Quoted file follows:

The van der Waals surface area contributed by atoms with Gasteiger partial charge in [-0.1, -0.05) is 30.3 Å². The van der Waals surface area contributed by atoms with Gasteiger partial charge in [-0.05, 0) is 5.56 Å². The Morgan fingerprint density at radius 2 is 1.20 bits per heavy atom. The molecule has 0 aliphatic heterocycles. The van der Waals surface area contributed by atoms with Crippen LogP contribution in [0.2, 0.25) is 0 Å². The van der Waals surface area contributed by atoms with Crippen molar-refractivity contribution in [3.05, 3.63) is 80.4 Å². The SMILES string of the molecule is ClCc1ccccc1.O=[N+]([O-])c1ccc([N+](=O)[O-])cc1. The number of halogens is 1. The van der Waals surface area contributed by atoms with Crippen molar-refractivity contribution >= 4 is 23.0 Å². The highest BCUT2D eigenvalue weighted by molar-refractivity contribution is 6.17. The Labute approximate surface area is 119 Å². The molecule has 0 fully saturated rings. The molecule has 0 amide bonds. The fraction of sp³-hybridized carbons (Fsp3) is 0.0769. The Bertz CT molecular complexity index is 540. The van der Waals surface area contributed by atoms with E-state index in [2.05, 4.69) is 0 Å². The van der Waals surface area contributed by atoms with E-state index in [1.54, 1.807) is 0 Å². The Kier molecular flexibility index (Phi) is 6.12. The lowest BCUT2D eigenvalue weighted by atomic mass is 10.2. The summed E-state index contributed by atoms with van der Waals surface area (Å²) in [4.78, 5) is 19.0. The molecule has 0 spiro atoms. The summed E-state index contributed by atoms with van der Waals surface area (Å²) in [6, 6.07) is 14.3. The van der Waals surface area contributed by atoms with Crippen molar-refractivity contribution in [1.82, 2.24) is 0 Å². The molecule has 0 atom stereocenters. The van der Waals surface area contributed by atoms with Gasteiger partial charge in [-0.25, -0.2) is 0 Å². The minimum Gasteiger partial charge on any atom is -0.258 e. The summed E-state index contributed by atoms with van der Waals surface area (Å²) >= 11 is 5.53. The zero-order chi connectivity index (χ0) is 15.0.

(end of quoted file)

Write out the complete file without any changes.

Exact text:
The van der Waals surface area contributed by atoms with Gasteiger partial charge in [-0.1, -0.05) is 30.3 Å². The van der Waals surface area contributed by atoms with Gasteiger partial charge in [-0.05, 0) is 5.56 Å². The Morgan fingerprint density at radius 2 is 1.20 bits per heavy atom. The molecule has 0 aliphatic heterocycles. The van der Waals surface area contributed by atoms with Crippen LogP contribution in [0.2, 0.25) is 0 Å². The van der Waals surface area contributed by atoms with Crippen molar-refractivity contribution in [3.05, 3.63) is 80.4 Å². The SMILES string of the molecule is ClCc1ccccc1.O=[N+]([O-])c1ccc([N+](=O)[O-])cc1. The number of halogens is 1. The van der Waals surface area contributed by atoms with Crippen molar-refractivity contribution >= 4 is 23.0 Å². The highest BCUT2D eigenvalue weighted by molar-refractivity contribution is 6.17. The Labute approximate surface area is 119 Å². The molecule has 0 fully saturated rings. The molecule has 0 amide bonds. The fraction of sp³-hybridized carbons (Fsp3) is 0.0769. The Bertz CT molecular complexity index is 540. The van der Waals surface area contributed by atoms with E-state index in [2.05, 4.69) is 0 Å². The van der Waals surface area contributed by atoms with E-state index in [1.54, 1.807) is 0 Å². The Kier molecular flexibility index (Phi) is 6.12. The lowest BCUT2D eigenvalue weighted by atomic mass is 10.2. The summed E-state index contributed by atoms with van der Waals surface area (Å²) in [4.78, 5) is 19.0. The molecule has 0 spiro atoms. The summed E-state index contributed by atoms with van der Waals surface area (Å²) in [6, 6.07) is 14.3. The van der Waals surface area contributed by atoms with Crippen molar-refractivity contribution in [1.82, 2.24) is 0 Å². The molecule has 0 atom stereocenters. The van der Waals surface area contributed by atoms with Gasteiger partial charge in [-0.25, -0.2) is 0 Å². The minimum Gasteiger partial charge on any atom is -0.258 e. The summed E-state index contributed by atoms with van der Waals surface area (Å²) >= 11 is 5.53. The zero-order chi connectivity index (χ0) is 15.0.